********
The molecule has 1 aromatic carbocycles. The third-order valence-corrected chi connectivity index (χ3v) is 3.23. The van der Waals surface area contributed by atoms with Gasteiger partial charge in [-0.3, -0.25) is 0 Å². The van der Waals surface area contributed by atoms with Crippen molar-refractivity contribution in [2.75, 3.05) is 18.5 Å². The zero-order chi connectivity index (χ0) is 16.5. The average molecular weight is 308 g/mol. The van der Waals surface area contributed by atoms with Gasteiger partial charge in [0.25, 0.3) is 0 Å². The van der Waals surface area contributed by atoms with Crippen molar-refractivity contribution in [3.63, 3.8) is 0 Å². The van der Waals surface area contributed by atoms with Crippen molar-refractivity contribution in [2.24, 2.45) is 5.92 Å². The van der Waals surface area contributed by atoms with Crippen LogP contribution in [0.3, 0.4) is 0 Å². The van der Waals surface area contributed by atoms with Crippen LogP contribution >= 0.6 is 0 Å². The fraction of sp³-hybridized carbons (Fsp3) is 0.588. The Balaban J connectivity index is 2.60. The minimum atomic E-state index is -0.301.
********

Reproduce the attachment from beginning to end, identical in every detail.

The molecule has 1 aromatic carbocycles. The third-order valence-corrected chi connectivity index (χ3v) is 3.23. The van der Waals surface area contributed by atoms with Gasteiger partial charge in [-0.3, -0.25) is 0 Å². The van der Waals surface area contributed by atoms with Crippen molar-refractivity contribution in [2.75, 3.05) is 18.5 Å². The zero-order chi connectivity index (χ0) is 16.5. The average molecular weight is 308 g/mol. The van der Waals surface area contributed by atoms with Gasteiger partial charge in [0.25, 0.3) is 0 Å². The van der Waals surface area contributed by atoms with Crippen molar-refractivity contribution in [3.63, 3.8) is 0 Å². The van der Waals surface area contributed by atoms with Crippen molar-refractivity contribution in [2.24, 2.45) is 5.92 Å². The van der Waals surface area contributed by atoms with Crippen LogP contribution in [0.3, 0.4) is 0 Å². The van der Waals surface area contributed by atoms with Crippen LogP contribution >= 0.6 is 0 Å². The fraction of sp³-hybridized carbons (Fsp3) is 0.588. The Balaban J connectivity index is 2.60. The minimum atomic E-state index is -0.301.